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All-electric bus picking up passengers in Southern California

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September 1, 2010

The EcoRide BE-35 all-electric bus

The EcoRide BE-35 all-electric bus

Even in the form of diesel-powered buses, mass transit is a much more environmentally friendly way to get people around than individual cars. All- electric buses, however, take the eco-credentials of mass transit to the next level and from next week, commuters in the San Gabriel/Pamona area of Los Angeles County can do their bit for the environment by traveling on three Proterra EcoRide BE35 all-electric buses purchased by Foothill Transit.

Proterra unveiled its HFC35 composite body, hybrid-electric bus prototype back in 2008, which evolved to become a 35-foot (10m) bus capable of carrying 37 passengers that was described as the world’s first plug-in fuel cell hybrid transit bus. Now the company has produced the all-electric EcoRide BE-35, which is also 35 feet long, but has room for 68 passengers and is able to fast charge in under 10 minutes.

Public transportation company, Foothill Transit, has purchased three of the buses and two charging stations from Proterra. The buses have 72 kW-h lithium-ion battery packs that are just 50 percent larger than the 53 kW-h battery packs found in the Tesla Roadster and provide the buses with three hours of running time or a range of 30 miles (48km). They come in 550lb (249kg), 18 kW-h modular units supplied by Altairnano.

The buses will be deployed on Foothill Transit’s Line 291, which travels between La Verne and Pomona, and they will recharge about every 30 miles at the Pomona Transit Center at a drive-in docking station.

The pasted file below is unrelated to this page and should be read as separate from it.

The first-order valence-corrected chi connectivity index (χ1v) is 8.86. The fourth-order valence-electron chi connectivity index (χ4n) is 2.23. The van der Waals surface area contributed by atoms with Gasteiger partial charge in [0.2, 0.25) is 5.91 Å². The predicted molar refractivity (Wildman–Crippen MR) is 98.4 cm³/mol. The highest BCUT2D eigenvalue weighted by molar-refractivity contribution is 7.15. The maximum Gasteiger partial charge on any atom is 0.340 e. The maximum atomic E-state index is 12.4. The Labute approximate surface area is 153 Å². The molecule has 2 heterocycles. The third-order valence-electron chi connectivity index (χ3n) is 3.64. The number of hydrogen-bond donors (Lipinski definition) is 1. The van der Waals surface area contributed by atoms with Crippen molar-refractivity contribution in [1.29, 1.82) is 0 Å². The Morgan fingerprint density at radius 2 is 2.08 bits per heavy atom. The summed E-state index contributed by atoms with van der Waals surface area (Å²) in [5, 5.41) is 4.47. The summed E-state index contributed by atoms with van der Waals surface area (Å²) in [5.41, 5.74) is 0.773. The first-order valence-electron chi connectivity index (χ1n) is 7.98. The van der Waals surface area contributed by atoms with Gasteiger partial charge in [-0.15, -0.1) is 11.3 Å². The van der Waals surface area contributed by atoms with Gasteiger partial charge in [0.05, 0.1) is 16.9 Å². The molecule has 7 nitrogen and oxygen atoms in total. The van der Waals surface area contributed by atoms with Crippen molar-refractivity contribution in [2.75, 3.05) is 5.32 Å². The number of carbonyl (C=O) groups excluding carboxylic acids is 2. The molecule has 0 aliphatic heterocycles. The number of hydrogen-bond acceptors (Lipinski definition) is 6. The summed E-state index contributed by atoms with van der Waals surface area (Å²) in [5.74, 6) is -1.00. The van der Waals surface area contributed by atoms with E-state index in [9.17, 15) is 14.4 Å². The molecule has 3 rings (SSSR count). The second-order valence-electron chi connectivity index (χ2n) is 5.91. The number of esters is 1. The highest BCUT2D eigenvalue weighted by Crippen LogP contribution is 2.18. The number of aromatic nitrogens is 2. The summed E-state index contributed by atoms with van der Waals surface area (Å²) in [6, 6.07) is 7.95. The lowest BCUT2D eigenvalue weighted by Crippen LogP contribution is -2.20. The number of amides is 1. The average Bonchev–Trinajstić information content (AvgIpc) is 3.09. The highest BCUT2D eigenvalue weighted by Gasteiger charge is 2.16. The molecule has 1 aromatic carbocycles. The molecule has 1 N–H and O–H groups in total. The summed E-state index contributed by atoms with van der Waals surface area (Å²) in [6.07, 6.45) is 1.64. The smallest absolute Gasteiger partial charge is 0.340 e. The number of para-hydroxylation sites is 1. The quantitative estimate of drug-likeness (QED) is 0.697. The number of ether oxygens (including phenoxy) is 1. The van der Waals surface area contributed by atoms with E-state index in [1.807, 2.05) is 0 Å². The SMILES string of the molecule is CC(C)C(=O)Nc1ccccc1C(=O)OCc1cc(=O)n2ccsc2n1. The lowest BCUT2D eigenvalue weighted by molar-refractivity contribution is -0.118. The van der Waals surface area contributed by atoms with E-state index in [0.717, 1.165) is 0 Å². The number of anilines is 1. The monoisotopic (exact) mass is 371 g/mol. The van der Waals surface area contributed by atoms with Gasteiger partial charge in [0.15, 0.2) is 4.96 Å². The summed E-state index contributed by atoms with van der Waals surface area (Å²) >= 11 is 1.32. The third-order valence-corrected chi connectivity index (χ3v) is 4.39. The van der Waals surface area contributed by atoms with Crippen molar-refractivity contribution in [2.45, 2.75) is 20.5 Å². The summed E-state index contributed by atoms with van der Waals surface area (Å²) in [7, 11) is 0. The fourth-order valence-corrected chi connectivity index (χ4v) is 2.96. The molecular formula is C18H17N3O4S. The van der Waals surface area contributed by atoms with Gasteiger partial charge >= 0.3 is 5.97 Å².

The buses will also soon be hitting the streets in San Antonio, but those will have 54 kW-h battery packs that will need to be charged more frequently. While the Foothill buses are likely to spend 10 minutes every hour charging and complete several laps of their route, the San Antonio buses may top up their charge on nearly every lap.

Foothill Transit is paying Proterra US$5.6 million for the three EcoRide BE-35 buses and two chargers but, if all goes well, hopes to expand its fleet to 12 buses. And they’re likely to attract other buyers. By 2012, 15 percent of the buses purchased by municipal agencies in California will have to be zero-emission vehicles.

Via Greentech Media

About the Author
Darren Quick Darren's love of technology started in primary school with a Nintendo Game & Watch Donkey Kong (still functioning) and a Commodore VIC 20 computer (not still functioning). In high school he upgraded to a 286 PC, and he's been following Moore's law ever since. This love of technology continued through a number of university courses and crappy jobs until 2008, when his interests found a home at Gizmag.   All articles by Darren Quick
8 Comments

If they just added a fuel cell system, they could go a whole shift without refueling.